The Flemish bend - a great knot for connecting two rap ropes

 
The Flemish bend, aka rewoven figure 8 bend. Note the ends of the rope pointing in OPPOSITE directions.

The Flemish bend, aka rewoven figure 8 bend. Note the ends of the rope pointing in OPPOSITE directions.

The flat overhand bend (known for a long time with the now out-of-favor, tongue-in-cheek name of the "EDK", or "European Death Knot"), is still a solid choice for tying together two rappel ropes.

This knot has several advantages: Quick and easy to tie, easy to check if you tied it correctly, super strong and does the job, and it tends to rotate and ride up over potential obstacles, like rock ledges, where many other knots might get hung up.

But, let’s face it. It does look a little sketchy. How do you think it got that great nickname?  I don’t care that 789,000+ happy rappels have been done on this knot with no issues, it just doesn't look that stout. This can be especially true if you are tying it in Less Than Ideal (LTI) circumstances such as:

  • With two ropes of very different diameters, such as a 10+ mm lead rope and a 8 mm twin rope that you're using only to make double rope raps

  • With extra heavy loads, such as in a rescue situation or with a haulbag / heavy pack

  • Maybe when it's wet, dark, cold, or all of the above, and you just need a little extra mental boost to be SURE your rap knot is bomber.

A knot that takes just a few extra seconds to tie, that uses a foundation figure 8 knot that every climber already knows, unties easily after loading, and can be a lot more confidence inspiring is called the Flemish bend, or a rewoven figure 8 bend.

(Knot geek terminology detour: a "bend" is the term for a knot that attaches the ends of two ropes together.) 

This knot is fast to tie, works bomber with ropes of two different diameters, is easy to check if you’ve done it correctly because all climbers are familiar with a rewoven figure 8, and can inspire confidence when doing a sketchy rappel.  And who doesn’t want a little more that?

Considering using the Flemish bend if you have a very clean pull for your rappel, without many obstacles. If your rappel is blocky and has potential places where the rope could get hung up, it's probably better to go with a flat overhand bend to minimize the chances of the rope getting caught.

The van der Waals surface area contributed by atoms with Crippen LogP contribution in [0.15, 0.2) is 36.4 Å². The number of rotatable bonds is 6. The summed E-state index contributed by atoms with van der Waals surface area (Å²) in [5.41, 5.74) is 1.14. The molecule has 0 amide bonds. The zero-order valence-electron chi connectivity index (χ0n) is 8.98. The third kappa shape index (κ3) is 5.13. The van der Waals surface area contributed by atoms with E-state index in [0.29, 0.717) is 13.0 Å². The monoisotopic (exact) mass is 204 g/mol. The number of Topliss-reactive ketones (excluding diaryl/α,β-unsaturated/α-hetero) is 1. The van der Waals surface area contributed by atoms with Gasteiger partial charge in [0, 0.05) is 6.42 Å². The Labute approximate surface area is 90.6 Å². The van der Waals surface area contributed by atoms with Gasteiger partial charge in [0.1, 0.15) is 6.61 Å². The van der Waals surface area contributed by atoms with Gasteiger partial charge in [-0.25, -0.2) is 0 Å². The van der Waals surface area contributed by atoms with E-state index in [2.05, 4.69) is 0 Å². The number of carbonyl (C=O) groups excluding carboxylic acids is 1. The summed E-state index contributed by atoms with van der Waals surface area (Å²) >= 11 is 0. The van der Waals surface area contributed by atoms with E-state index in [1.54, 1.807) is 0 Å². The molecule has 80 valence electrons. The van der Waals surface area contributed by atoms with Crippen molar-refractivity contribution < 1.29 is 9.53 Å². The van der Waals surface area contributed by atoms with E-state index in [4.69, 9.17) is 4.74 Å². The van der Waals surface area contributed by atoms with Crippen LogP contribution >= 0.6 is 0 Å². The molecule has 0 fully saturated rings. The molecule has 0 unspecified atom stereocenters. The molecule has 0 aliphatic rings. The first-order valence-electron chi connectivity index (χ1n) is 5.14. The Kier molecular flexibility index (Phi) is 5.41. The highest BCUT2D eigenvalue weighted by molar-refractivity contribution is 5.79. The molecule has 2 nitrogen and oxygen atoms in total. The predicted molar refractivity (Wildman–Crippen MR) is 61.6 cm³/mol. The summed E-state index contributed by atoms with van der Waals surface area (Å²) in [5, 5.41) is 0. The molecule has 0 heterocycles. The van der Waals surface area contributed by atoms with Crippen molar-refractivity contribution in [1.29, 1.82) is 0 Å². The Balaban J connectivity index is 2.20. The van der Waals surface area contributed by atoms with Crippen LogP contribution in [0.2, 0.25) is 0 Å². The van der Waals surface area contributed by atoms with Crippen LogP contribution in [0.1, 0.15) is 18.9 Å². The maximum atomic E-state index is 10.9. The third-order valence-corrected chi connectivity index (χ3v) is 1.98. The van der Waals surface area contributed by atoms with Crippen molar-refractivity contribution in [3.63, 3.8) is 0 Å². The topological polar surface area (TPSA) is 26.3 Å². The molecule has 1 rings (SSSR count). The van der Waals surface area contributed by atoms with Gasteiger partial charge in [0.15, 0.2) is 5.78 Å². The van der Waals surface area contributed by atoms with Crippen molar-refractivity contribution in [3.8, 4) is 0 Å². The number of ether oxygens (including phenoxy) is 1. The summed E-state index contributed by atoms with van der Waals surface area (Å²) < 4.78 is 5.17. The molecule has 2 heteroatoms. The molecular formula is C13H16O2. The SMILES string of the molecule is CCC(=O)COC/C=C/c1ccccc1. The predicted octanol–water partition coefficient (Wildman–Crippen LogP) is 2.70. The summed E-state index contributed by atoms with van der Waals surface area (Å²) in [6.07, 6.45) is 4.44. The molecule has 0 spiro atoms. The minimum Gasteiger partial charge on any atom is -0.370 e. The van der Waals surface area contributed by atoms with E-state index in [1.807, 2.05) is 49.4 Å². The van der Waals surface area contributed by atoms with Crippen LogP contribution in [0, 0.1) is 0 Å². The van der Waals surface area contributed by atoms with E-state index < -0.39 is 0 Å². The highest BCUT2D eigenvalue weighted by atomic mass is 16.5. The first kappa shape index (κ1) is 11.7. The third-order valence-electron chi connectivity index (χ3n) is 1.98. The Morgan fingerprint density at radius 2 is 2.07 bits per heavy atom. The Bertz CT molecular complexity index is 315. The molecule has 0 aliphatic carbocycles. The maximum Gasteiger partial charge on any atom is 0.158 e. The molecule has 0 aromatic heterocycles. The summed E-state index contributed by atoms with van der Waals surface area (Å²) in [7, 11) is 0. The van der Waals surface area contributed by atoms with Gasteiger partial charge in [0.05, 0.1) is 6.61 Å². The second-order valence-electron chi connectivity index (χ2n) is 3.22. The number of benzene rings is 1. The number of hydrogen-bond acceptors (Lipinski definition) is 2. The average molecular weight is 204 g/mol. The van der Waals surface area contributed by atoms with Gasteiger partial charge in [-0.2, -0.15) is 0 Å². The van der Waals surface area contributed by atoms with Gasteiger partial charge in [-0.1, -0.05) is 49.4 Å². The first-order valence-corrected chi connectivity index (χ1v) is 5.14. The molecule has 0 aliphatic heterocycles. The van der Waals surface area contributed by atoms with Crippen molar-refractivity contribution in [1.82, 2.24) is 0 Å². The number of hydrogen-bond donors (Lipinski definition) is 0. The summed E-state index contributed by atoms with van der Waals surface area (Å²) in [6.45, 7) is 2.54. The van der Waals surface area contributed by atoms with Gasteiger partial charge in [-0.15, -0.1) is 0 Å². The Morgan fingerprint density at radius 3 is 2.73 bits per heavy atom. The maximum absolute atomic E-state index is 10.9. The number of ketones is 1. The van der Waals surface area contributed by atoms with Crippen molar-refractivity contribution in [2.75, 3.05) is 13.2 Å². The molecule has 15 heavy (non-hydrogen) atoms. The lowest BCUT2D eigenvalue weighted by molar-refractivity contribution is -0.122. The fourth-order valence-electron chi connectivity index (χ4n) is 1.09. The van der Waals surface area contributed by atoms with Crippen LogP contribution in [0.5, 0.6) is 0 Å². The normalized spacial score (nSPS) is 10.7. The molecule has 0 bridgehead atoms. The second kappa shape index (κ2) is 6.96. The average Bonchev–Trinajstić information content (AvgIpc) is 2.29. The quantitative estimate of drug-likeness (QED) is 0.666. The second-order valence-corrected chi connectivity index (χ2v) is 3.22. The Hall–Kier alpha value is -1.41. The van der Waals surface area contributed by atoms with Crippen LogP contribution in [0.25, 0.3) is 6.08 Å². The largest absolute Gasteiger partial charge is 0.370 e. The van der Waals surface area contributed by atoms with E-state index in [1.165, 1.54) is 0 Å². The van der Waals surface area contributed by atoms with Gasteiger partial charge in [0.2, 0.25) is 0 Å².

Important note: The Flemish bend is completely different then the flat figure 8 knot, which looks similar but has both ends of the tail coming out the SAME SIDE of the knot.

The flat figure 8 knot is a death knot! The knot can roll in this configuration, has caused fatal accidents and should never be used for any reason when rock climbing.

Flat figure 8 knot - Danger, never use this when climbing! Note the ends of the rope are pointing in the same direction.

Flat figure 8 knot - Danger, never use this when climbing! Note the ends of the rope are pointing in the same direction.

So, let's learn how to tie it correctly.

Here's a nice video showing how:


and step by step instructions:

 
 
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1 - Tie a figure 8 knot near the end of one of your ropes, with about a 1 foot of tail - no longer.

flemish bend 2.JPG

2 - With the end of your other rope, start retracing the figure 8 knot.

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3 - Continue retracing the figure 8 knot . . .

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4 - Complete it by giving yourself again about a 1 foot of tail. Important: the ends of the ropes should be pointing in OPPOSITE directions when you're done if you've tied it correctly.

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5 -Dress the knot properly by pulling the slack out of all four strands - just like you would for a rewoven figure 8 tie-in knot.